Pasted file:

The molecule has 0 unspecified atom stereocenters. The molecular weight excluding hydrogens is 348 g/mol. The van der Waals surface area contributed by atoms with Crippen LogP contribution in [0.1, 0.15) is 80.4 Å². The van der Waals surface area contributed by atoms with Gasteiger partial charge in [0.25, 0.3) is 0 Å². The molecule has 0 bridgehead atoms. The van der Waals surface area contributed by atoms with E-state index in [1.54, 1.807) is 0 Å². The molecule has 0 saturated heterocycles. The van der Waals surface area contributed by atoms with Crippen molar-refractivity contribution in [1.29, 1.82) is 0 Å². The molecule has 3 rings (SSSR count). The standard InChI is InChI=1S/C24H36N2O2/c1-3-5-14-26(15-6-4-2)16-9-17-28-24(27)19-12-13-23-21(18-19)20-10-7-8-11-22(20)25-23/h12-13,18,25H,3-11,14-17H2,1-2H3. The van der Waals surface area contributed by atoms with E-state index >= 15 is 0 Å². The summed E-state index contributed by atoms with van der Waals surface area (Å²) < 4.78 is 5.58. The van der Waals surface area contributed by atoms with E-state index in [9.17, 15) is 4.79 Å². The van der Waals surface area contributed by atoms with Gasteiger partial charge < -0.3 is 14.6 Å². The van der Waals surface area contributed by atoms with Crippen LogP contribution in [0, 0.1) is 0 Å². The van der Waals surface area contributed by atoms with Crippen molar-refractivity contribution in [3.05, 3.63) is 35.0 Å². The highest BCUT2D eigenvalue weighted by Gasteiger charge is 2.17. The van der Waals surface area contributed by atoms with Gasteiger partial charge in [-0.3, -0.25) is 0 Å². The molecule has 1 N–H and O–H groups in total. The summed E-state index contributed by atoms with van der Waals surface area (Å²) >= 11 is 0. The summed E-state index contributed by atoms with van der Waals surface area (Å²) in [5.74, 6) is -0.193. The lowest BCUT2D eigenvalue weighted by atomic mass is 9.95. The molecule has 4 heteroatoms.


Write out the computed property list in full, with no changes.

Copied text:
The molecule has 0 unspecified atom stereocenters. The molecular weight excluding hydrogens is 348 g/mol. The van der Waals surface area contributed by atoms with Crippen LogP contribution in [0.1, 0.15) is 80.4 Å². The van der Waals surface area contributed by atoms with Gasteiger partial charge in [0.25, 0.3) is 0 Å². The molecule has 0 bridgehead atoms. The van der Waals surface area contributed by atoms with E-state index in [1.54, 1.807) is 0 Å². The molecule has 0 saturated heterocycles. The van der Waals surface area contributed by atoms with Crippen molar-refractivity contribution in [1.29, 1.82) is 0 Å². The molecule has 3 rings (SSSR count). The standard InChI is InChI=1S/C24H36N2O2/c1-3-5-14-26(15-6-4-2)16-9-17-28-24(27)19-12-13-23-21(18-19)20-10-7-8-11-22(20)25-23/h12-13,18,25H,3-11,14-17H2,1-2H3. The van der Waals surface area contributed by atoms with E-state index >= 15 is 0 Å². The summed E-state index contributed by atoms with van der Waals surface area (Å²) < 4.78 is 5.58. The van der Waals surface area contributed by atoms with E-state index in [9.17, 15) is 4.79 Å². The van der Waals surface area contributed by atoms with Gasteiger partial charge < -0.3 is 14.6 Å². The van der Waals surface area contributed by atoms with Crippen LogP contribution in [0, 0.1) is 0 Å². The van der Waals surface area contributed by atoms with Crippen molar-refractivity contribution in [3.05, 3.63) is 35.0 Å². The highest BCUT2D eigenvalue weighted by Gasteiger charge is 2.17. The van der Waals surface area contributed by atoms with Gasteiger partial charge in [-0.3, -0.25) is 0 Å². The molecule has 1 N–H and O–H groups in total. The summed E-state index contributed by atoms with van der Waals surface area (Å²) >= 11 is 0. The summed E-state index contributed by atoms with van der Waals surface area (Å²) in [5.74, 6) is -0.193. The lowest BCUT2D eigenvalue weighted by atomic mass is 9.95. The molecule has 4 heteroatoms.